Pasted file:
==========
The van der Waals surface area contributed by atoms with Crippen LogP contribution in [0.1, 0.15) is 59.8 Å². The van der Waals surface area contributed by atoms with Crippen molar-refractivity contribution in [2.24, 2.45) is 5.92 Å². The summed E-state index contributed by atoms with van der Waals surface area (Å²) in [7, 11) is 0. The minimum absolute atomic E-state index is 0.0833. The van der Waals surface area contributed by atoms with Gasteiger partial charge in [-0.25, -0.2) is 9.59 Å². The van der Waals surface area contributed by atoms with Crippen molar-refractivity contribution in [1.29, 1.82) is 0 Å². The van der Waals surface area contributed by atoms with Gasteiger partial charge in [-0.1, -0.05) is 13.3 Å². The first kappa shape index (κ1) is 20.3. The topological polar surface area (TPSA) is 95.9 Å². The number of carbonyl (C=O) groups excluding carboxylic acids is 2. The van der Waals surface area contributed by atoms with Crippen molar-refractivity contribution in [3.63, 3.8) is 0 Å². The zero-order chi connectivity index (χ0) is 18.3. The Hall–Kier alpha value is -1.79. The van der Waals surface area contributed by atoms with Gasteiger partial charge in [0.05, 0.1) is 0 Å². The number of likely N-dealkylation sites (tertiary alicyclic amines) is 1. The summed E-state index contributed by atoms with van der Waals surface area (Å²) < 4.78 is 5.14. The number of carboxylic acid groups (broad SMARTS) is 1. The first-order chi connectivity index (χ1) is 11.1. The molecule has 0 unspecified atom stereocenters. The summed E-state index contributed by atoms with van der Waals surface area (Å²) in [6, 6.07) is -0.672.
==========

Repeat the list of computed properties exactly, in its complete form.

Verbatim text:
The van der Waals surface area contributed by atoms with Crippen LogP contribution in [0.1, 0.15) is 59.8 Å². The van der Waals surface area contributed by atoms with Crippen molar-refractivity contribution in [2.24, 2.45) is 5.92 Å². The summed E-state index contributed by atoms with van der Waals surface area (Å²) in [7, 11) is 0. The minimum absolute atomic E-state index is 0.0833. The van der Waals surface area contributed by atoms with Gasteiger partial charge in [-0.25, -0.2) is 9.59 Å². The van der Waals surface area contributed by atoms with Crippen molar-refractivity contribution in [1.29, 1.82) is 0 Å². The van der Waals surface area contributed by atoms with Gasteiger partial charge in [-0.1, -0.05) is 13.3 Å². The first kappa shape index (κ1) is 20.3. The topological polar surface area (TPSA) is 95.9 Å². The number of carbonyl (C=O) groups excluding carboxylic acids is 2. The van der Waals surface area contributed by atoms with Crippen molar-refractivity contribution in [3.63, 3.8) is 0 Å². The zero-order chi connectivity index (χ0) is 18.3. The Hall–Kier alpha value is -1.79. The van der Waals surface area contributed by atoms with Gasteiger partial charge in [0.05, 0.1) is 0 Å². The number of likely N-dealkylation sites (tertiary alicyclic amines) is 1. The summed E-state index contributed by atoms with van der Waals surface area (Å²) < 4.78 is 5.14. The number of carboxylic acid groups (broad SMARTS) is 1. The first-order chi connectivity index (χ1) is 11.1. The molecule has 0 unspecified atom stereocenters. The summed E-state index contributed by atoms with van der Waals surface area (Å²) in [6, 6.07) is -0.672.